New Rules for Mortgage Interest Deductions in 2018

In December, Donald Trump signed the much-debated (and highly controversial) Tax Cuts and Jobs Act. This bill, drafted by Republicans in the House and Senate, will affect many Americans up and down the income scale. It will also have an impact on homeowners with mortgage loans, particularly those in high-priced markets with expensive homes.

There’s also a lot of confusion surrounding this new legislation, mainly because there have been multiple versions of it.

Here’s a summary of the bill’s key provisions:


  • Home equity loans no longer tax deductible.
  • The mortgage interest deduction cap is being lowered to $750,000.
  • State and local property, sales and income tax deductions have been capped at $10,000.
  • The so-called “standard deduction” for taxpayers has been roughly doubled.

Goodbye, Equity Loan Deductions

The tax bill also eliminates a common way for homeowners to use home equity loans to score tax-deductible financing. Interest paid on home equity loans that aren’t considered home acquisition debt will no longer be tax deductible under the GOP tax plan. Currently, homeowners can deduct interest on up to $100,000 of such indebtedness.

In the past, Americans have used their home equity to get low, tax-deductible interest rates on large purchases, even if they weren’t housing related. For example, one might use a home equity line of credit (HELOC) to purchase a luxury recreational vehicle at a cost of $100,000. Small business owners use HELOC’s to help start and run their businesses.  Thus, the homeowner scores a lower interest rate (HELOCs are one of the least expensive ways to borrow money) and get the ability to deduct the interest from their taxes. The GOP tax plan closes this “loophole” for using home equity as a cheap source of consumer financing.

According to a December 22 Marketplace article by Jana Kasperkevic: “In the past, homeowners who took out home equity loans were able to deduct the loan’s interest up to $100,000 from their taxes. Under the new tax bill, this deduction is a thing of past. The change takes effect in 2018, meaning this is the last year that homeowners can write off the interest paid.”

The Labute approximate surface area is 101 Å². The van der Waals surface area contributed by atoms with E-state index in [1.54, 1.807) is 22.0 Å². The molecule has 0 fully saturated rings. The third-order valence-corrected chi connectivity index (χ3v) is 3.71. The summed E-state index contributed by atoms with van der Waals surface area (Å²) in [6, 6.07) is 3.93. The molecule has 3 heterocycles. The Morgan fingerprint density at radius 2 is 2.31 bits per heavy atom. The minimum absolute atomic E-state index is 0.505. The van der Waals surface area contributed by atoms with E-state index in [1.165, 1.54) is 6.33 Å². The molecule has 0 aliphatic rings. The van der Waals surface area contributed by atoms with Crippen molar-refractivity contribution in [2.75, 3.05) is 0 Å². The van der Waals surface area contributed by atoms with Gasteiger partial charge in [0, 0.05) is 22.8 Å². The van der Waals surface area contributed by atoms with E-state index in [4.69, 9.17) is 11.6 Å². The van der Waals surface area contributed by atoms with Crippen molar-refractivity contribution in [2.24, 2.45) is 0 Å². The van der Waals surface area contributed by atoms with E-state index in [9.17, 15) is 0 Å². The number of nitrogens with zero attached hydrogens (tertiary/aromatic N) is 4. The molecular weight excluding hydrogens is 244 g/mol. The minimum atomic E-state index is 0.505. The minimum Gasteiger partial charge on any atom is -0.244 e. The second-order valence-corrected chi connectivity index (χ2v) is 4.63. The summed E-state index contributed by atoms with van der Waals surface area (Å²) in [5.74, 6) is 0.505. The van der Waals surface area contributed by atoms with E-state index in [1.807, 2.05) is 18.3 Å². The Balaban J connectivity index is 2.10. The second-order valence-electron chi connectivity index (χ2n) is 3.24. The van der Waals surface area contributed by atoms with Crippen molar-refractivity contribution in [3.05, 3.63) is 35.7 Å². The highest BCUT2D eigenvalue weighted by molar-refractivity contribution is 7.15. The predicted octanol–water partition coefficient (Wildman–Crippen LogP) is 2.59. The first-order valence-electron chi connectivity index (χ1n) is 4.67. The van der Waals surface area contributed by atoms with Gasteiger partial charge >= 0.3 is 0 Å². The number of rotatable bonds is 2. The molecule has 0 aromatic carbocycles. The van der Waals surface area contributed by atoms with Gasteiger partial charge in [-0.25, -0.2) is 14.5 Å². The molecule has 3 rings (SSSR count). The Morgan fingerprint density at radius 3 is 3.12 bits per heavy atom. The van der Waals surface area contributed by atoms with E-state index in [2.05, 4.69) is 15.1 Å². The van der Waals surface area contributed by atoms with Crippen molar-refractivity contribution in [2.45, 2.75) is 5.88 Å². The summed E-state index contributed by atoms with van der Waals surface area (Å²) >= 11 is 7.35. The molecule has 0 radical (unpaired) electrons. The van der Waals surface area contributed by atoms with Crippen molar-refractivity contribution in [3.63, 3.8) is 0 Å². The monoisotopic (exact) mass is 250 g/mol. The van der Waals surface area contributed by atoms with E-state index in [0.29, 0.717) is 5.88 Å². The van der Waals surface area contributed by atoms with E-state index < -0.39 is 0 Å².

Unlike the mortgage interest deduction changes this one will not be grandfathered. For homeowners with equity loans, 2017 was the last year they could write off the interest.

Mortgage Interest Deductions Capped at $750,000

The newly enacted tax-code legislation hits homeowners by lowering the mount of mortgage interest they are allowed to deduct from their taxes. These changes could impact many homeowners across the country, particularly those who purchase homes in the more expensive housing markets.

In less expensive areas, where the typical home price falls below $750,000, buyers purchasing a house in 2018 will be largely unaffected by this change. That’s because the new limit or cap will still be higher than their mortgage amount. So they’ll be able to deduct the interest paid on the full mortgage balance — generally speaking.

There’s also some good news for people with existing loans that were taken out prior to this change. Those folks will be unaffected by the lower deduction limit. The old limits will be “grandfathered” for those homeowners. The reduction will only apply to newly purchased homes, from January 2018 on.

State and local property, sales and income tax deductions

In addition to the mortgage deduction changes mentioned above, the new law chips away at some other tax benefits. It limits the amount of property taxes, and state and local income tax, that a person can deduct. There wasn’t really a hard limit before. But going forward, such deductions will be limited to $10,000.  You can deduct just $10,000 in state, local and property taxes.

The Standard Deduction

For single filers, the bill increases it to $12,000 from $6,350 currently; for married couples filing jointly it increases to $24,000 from $12,700.

The net effect: The percentage of filers who choose to itemize would drop sharply, since the only reason to do so is if your deductions exceed your standard deduction.

Eliminates personal exemptions: Today you’re allowed to claim a $4,050 personal exemption for yourself, your spouse and each of your dependents. Doing so lowers your taxable income and thus your tax burden.

Jack LeVine has been trusted by well over a thousand clients in the last 27 years. He gets the job done – gets it done right. No other agent in Las Vegas has the depth of knowledge and experience that Jack has of the vintage neighborhoods, the mindset of buyers for 50 or 60 year old homes, and the special things that dramatically affect the value of a vintage home.

If you want to sell your Vintage Las Vegas era home – Call or email Jack LeVine of Very Vintage Vegas Realty – 702-378-7055